Writing about Depression

I’ve always admired people who can write about depression, because for me, depression means not writing. Writing is my life, I love writing, my old Livejournal (which is private, if you’re a friend ask me personally for access) I used to average about Pi posts per day. I’d write fiction, hell, my standup comedy routine had me reading my own structured poetry (sonnets a particular speciality), and even writing one during the show using words chosen by the audience. I love writing. And depression as it is for me, that I love it means I haven’t been doing it. Anhedonia, thy name is Cait’s depression. Painting has also gone by the wayside. Only gaming has survived, so far.

And yet here, a perfectly cromulent place to write, where access is as easy as picking up my tablet, if I want (I don’t, I won’t be posting from it until i can get a bluetooth keyboard to use with it, it’s just too tiring and slow to try and type with a touchscreen one-handed)…I can’t seem to get a regular thing going.

This is all despite the fact that my new meds have seen me much more effective in many ways. I’ve been getting some housecleaning done, allowing for my body by doing it in small stages over time. I’ve designed an entire new game, and I’m over the hump of the boring stuff needed to make a prototype, now I just need Craig to help me physically make it and we can get playtesting. That’s kind of amazing, and given the history of the other games we’ve roughed out in notes over the years, which have always foundered on my inability to get that boring stuff done – to wade past pain and ADD and depression so I can push the boat out and get some damn fishing in so I don’t starve – I got over that hump this time.

I’ve (and this is hard to admit) been working on my hair, even. See, I’ve got long hair, and it’s Medusic. That is, it writhes and tangles like a live thing – the single way to make it not get too tangled is to braid it. Then only within the braid’s strands will be tangles. And over the last several months as my depression got worse through the winter, I’ve gotten rather badly sloppy about brushing it. In short, it’s matted in a few places, and I’ve been slowly, slowly, working on brushing it out. It’s painful and difficult, because it necessarily involves my arms up over my head, so I can only do it for ten minutes or so before needing an hour to recover.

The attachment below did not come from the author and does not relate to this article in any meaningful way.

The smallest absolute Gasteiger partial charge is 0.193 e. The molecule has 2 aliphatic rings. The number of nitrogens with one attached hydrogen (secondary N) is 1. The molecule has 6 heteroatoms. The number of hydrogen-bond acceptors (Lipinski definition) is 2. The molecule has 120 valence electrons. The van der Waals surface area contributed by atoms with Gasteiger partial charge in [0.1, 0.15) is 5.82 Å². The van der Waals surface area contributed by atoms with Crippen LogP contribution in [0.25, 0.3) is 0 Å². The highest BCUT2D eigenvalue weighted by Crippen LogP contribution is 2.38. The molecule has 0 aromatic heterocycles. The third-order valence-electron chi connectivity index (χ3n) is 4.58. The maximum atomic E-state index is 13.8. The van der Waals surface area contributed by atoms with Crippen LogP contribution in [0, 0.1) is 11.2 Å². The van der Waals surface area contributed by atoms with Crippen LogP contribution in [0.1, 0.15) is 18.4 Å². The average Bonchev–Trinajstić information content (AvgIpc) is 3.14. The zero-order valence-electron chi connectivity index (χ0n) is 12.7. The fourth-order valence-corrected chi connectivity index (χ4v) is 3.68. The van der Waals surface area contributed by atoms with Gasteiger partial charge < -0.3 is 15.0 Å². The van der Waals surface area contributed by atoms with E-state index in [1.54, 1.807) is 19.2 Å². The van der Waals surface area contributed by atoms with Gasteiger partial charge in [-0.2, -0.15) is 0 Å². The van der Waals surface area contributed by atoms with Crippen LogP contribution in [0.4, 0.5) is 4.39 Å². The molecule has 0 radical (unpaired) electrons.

If I didn’t have to perform femininity in order to have people not misgender me, I’d just cut it all off and start again. But I do. So I’m brushing, and washing, and brushing, and washing, and lathering conditioner in like you wouldn’t believe, but it’s all about the brushing. I wish there were a way to get help, but I don’t know of any such opportunity. :/

Wow…the shame on this runs deep. Since you’re reading this, I got over that enough to hit Publish, so yay me. But just thinking about mentioning it publicly feels so shameful that I’m weeping like a child writing this para. Can’t actually see. Stupid. But there it is. Intellectually, i know it’s not my fault. It’s depression, the big double D, depressive disorder and disthymic disorder both, and it’s the end of winter (and it fucking snowed yesterday…no…no more snow now, please?), but it’s very hard to get that fact to penetrate my feelings, in whatever weird brain chemistry is going on.

Sorry for the rambler, folks, sometimes it’s just what I need to get out. Trying to love writing again.

The Excitement Tariff

I’m using “tariff” rather than “tax” here, because taxes tend to do things, in my world, and thus I’m loath to hate on them.

What I’m talking about is a subtle part of my disability experience: that doing exciting things, even when sitting still, can be intensely wearying.

The last two nights (Saturday and Sunday), I’ve been at a friend’s place, sitting on very pretty dining room chairs that are more or less stools from the point of view of “is this a supportive chair?” Each time for about three hours and well-medicated, but at the end of each, I’ve been really sore – like, spasms hitting 8 out of 10 on the unhappy-face scale sore – and it’s carried over into the next day.

Tonight, my friends want to play Heists on GTA Online, which is something I find exciting. Mind, I’ll be sitting in my comfortable chair, well-supported, with a heating pad on my back as needed, and I can get up and move around if I need to. Ideal conditions, so it shouldn’t be too strenuous, you’d think. But you’d think incorrectly. Because it’s exciting. And excitement makes us tense our bodies.

Three hours of alternately tensing various parts of me for several minutes, and trying desperately to relax in the few moments’ downtime between missions? That’s hard on my body.

Even in optimum conditions, the excitement tariff cuts down on the amount of time I have to spend doing things I like. Now cycle back round to the depression, where getting myself interested in doing the things I like has been one of the main challenges, and you can begin to see another aspect of the ways in which my mental and physical disabilities interact so that each is made worse by the other. Not only is it a blow against dualism, but also against treating mental disabilities as “less than” physical disabilities. When someone makes a joke about how being sad making them eligible for disability, help us out by reminding them of the difference between “being sad” and “being in depression”.